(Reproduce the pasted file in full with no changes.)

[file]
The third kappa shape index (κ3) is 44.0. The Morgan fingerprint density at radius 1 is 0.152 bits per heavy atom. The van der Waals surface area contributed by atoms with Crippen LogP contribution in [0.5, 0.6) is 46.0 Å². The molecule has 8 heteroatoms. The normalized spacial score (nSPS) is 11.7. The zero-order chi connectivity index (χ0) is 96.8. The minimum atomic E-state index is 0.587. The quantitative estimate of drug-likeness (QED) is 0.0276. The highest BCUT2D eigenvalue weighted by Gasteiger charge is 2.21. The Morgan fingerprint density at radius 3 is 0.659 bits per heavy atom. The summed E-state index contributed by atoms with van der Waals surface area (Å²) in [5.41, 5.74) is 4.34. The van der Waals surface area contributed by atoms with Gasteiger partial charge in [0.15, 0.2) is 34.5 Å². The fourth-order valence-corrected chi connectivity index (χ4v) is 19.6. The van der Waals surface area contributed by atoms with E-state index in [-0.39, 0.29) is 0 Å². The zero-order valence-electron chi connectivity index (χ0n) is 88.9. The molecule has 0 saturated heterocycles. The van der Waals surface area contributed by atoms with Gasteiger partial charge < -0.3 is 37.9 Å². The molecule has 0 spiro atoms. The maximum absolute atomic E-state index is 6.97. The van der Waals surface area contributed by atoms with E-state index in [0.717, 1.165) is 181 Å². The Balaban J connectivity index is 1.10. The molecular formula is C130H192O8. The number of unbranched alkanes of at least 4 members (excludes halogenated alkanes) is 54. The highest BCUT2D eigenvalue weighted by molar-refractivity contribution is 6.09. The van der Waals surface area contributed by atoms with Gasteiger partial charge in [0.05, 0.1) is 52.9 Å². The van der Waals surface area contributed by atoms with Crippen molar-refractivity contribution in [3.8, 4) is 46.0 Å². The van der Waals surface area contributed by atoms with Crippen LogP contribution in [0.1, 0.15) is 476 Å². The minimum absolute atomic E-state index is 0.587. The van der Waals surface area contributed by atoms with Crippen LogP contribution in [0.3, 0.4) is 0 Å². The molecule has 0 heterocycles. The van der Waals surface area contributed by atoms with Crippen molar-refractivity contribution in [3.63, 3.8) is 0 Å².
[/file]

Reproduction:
The third kappa shape index (κ3) is 44.0. The Morgan fingerprint density at radius 1 is 0.152 bits per heavy atom. The van der Waals surface area contributed by atoms with Crippen LogP contribution in [0.5, 0.6) is 46.0 Å². The molecule has 8 heteroatoms. The normalized spacial score (nSPS) is 11.7. The zero-order chi connectivity index (χ0) is 96.8. The minimum atomic E-state index is 0.587. The quantitative estimate of drug-likeness (QED) is 0.0276. The highest BCUT2D eigenvalue weighted by Gasteiger charge is 2.21. The Morgan fingerprint density at radius 3 is 0.659 bits per heavy atom. The summed E-state index contributed by atoms with van der Waals surface area (Å²) in [5.41, 5.74) is 4.34. The van der Waals surface area contributed by atoms with Gasteiger partial charge in [0.15, 0.2) is 34.5 Å². The fourth-order valence-corrected chi connectivity index (χ4v) is 19.6. The van der Waals surface area contributed by atoms with E-state index in [-0.39, 0.29) is 0 Å². The zero-order valence-electron chi connectivity index (χ0n) is 88.9. The molecule has 0 saturated heterocycles. The van der Waals surface area contributed by atoms with Gasteiger partial charge < -0.3 is 37.9 Å². The molecule has 0 spiro atoms. The maximum absolute atomic E-state index is 6.97. The van der Waals surface area contributed by atoms with E-state index in [0.717, 1.165) is 181 Å². The Balaban J connectivity index is 1.10. The molecular formula is C130H192O8. The number of unbranched alkanes of at least 4 members (excludes halogenated alkanes) is 54. The highest BCUT2D eigenvalue weighted by molar-refractivity contribution is 6.09. The van der Waals surface area contributed by atoms with Gasteiger partial charge in [0.05, 0.1) is 52.9 Å². The van der Waals surface area contributed by atoms with Crippen molar-refractivity contribution in [3.8, 4) is 46.0 Å². The van der Waals surface area contributed by atoms with Crippen LogP contribution in [0.1, 0.15) is 476 Å². The minimum absolute atomic E-state index is 0.587. The van der Waals surface area contributed by atoms with Crippen LogP contribution in [0.3, 0.4) is 0 Å². The molecule has 0 heterocycles. The van der Waals surface area contributed by atoms with Crippen molar-refractivity contribution in [3.63, 3.8) is 0 Å².